“Qualified” here is the Greek word hikanoō and in most Bible translations this word is translated as “qualified” or “enabled.” In this scripture, we see that God has already qualified us. Not only has he already qualified us, but he has also already transferred us to the Kingdom of God. This means that any good works subsequent to conversion done by the Christian proceed from salvation and are not a factor in the causation of salvation. Also, one can deduce from the Armstrongist approach, that any transferal to the Kingdom of God must be held in suspension awaiting the completion of a lifetime of acceptable works, which belief is in conflict with the second verse above.
Another illuminating scripture is Galatians 3: 21 (ESV):
“…For if a law had been given that could give life, then righteousness would indeed be by the law.”
But the Abrahamic precedent is that righteousness is by faith. This means that keeping the Law never has a life-giving functional role in the formula for salvation. So, the “works” term in the following formula renders the equation invalid: Salvation = Faith plus Grace plus Works. Emphasis on works tends towards a praxis, if not a doctrine, of perfectionism (see Q9). There is nothing wrong with trying to be perfect. There is something very wrong with believing that you are perfect and it will result in your salvation – that you have qualified. This amounts to an utter rejection of Pauline theology.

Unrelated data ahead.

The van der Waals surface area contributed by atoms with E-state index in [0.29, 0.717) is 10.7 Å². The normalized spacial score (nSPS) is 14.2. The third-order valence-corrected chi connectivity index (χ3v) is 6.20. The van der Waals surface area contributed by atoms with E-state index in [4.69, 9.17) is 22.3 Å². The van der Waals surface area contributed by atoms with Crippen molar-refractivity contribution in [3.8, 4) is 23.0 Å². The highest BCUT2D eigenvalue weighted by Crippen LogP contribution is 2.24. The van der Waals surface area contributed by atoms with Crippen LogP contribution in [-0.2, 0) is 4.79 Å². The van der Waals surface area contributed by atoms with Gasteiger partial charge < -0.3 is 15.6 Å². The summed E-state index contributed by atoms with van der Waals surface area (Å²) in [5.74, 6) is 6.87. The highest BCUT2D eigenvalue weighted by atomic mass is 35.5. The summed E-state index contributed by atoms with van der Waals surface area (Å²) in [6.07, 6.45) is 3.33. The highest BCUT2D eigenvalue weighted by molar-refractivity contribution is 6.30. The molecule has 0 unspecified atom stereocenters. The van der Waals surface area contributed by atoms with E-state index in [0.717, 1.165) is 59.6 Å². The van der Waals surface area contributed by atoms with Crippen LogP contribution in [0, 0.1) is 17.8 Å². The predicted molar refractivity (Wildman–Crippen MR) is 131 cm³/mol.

Salvation cannot be bootstrapped. In the real world, Baron Von Munchausen must resign himself to forever being stuck in the mud. Salvation is not our work but the work of God’s grace in our lives. This motivated Paul to raise the absurd idea in his discourse with the Galatians that they seemed to believe that they started with the Spirit and now are being perfected by the flesh. Faith does lead to action, however. It is just that actions are not a cause of salvation but are correlated with salvation. To take the phenomenon of these good actions, which are an outward sign of justification, and subsume it into a concocted program of “qualification” is to loop back to salvation by works – to start with the Spirit and try to finish with the flesh. Without a doubt salvation as a gift is good news. But salvation as something that must be gained by inconstant and unreliable human force against impossible odds is unreservedly bad news. And in this distinction, we find a watershed divide in soteriology between Christianity and Classical Rupertism-Armstrongism.